There are analogies to be made to the software industry, where care and ongoing maintenance are required by all software projects, in a way that is often invisible or unknown to those outside the industry. This is also true of blockchains: the protocol requires the daily “work” of miners, validators, etc. The environment of blockchain mining is often seen as hypercompetitive, and in many ways that is accurate, but it is still also an ongoing act of maintenance. Are blockchains themselves alive? Maybe. Ralph Merkle, creator of the eponymous (and integral to blockchain protocols) Merkle tree (perhaps itself also ambiguously referencing life) has written, “Bitcoin is the first example of a new form of life. It lives and breathes on the internet. It lives because it can pay people to keep it alive… Anyone who wants to create their own new digital life form can do so.”1 More recently, Oleg Abramov, Kirstin L. Bebell and Stephen J. Mojzsis published a speculative paper2 about how blockchains conform to some definitions of “alive” and could theoretically form a base layer for the emergence of artificial general intelligence. We do not have to know the answer to the questions. “Fuck around and find out” is a part of evolution.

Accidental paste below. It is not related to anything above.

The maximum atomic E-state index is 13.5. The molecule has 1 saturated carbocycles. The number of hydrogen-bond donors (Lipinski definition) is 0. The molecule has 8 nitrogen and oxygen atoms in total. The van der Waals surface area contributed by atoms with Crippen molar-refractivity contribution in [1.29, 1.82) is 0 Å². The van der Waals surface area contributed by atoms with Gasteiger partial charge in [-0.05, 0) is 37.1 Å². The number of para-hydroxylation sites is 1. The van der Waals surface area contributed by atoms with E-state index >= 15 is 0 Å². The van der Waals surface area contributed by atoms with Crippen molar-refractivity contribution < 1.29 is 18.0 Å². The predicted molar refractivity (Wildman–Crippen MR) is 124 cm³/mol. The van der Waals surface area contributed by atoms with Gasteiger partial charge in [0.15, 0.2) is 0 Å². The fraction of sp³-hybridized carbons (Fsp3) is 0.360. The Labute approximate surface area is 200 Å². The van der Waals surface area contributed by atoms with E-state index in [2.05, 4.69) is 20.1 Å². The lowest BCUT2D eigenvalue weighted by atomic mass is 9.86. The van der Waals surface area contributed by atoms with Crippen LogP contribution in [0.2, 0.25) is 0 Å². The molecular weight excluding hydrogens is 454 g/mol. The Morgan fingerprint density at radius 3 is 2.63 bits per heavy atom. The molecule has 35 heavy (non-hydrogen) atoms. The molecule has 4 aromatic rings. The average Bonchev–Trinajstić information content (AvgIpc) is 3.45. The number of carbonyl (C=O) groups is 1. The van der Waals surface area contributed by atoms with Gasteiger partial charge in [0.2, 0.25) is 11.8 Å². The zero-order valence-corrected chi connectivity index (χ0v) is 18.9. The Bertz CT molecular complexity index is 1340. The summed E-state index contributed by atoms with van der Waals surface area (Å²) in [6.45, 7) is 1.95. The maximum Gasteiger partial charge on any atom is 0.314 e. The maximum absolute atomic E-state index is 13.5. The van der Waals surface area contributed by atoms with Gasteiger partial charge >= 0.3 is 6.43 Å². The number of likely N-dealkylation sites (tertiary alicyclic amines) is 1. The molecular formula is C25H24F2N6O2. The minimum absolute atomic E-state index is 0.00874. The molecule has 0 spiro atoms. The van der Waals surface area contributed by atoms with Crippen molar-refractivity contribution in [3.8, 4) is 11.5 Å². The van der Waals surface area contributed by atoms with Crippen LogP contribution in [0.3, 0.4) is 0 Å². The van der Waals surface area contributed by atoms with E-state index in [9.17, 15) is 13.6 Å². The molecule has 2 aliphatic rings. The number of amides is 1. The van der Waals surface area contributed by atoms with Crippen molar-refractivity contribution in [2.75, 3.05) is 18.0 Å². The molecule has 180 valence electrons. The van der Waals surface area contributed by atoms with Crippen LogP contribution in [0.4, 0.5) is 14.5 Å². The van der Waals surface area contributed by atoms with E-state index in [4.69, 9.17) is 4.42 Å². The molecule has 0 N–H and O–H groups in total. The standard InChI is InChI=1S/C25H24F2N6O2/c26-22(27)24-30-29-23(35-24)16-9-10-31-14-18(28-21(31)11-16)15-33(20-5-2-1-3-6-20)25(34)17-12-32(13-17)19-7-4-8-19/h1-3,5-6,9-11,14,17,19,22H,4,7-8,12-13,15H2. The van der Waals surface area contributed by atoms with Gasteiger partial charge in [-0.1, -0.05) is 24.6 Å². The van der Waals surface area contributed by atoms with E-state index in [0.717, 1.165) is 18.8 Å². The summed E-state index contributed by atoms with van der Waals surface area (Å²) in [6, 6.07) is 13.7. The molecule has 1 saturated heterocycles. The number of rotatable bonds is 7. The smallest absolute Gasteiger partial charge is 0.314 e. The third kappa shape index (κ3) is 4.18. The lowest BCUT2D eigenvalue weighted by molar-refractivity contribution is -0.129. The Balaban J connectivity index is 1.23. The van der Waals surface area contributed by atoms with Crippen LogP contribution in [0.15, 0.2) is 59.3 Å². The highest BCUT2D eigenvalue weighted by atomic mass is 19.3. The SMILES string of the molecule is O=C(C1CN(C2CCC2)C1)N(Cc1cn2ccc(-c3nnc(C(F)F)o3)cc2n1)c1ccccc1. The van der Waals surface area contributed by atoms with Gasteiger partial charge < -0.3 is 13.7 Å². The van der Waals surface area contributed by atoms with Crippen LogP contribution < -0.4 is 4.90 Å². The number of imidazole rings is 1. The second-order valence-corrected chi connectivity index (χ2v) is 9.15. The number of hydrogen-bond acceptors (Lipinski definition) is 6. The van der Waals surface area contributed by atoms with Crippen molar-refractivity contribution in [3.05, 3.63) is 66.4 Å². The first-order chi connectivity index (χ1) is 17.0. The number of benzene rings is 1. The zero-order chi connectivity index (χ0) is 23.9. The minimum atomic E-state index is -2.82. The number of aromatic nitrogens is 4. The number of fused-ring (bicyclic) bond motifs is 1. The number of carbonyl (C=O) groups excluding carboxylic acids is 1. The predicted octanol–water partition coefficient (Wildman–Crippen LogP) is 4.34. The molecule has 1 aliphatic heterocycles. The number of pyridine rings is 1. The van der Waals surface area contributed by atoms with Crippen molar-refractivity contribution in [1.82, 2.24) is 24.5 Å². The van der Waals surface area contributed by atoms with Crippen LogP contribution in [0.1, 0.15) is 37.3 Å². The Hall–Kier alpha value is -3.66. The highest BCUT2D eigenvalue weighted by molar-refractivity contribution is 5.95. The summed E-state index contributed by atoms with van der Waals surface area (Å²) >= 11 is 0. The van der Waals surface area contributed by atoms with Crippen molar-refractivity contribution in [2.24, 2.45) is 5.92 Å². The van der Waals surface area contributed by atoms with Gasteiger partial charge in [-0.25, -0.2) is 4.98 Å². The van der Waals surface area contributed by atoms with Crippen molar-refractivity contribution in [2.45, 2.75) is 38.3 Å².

Aude Launay: Secondly, the collection of Lifeforms is uncapped and, above all, embodies in the NFT space, unfortunately infamous for its all-out speculation, the promises of a different kind of exchange, akin to a gift economy. Can you elaborate on your economic views and on the status of the Lifeforms with regards to the NFT platforms and market?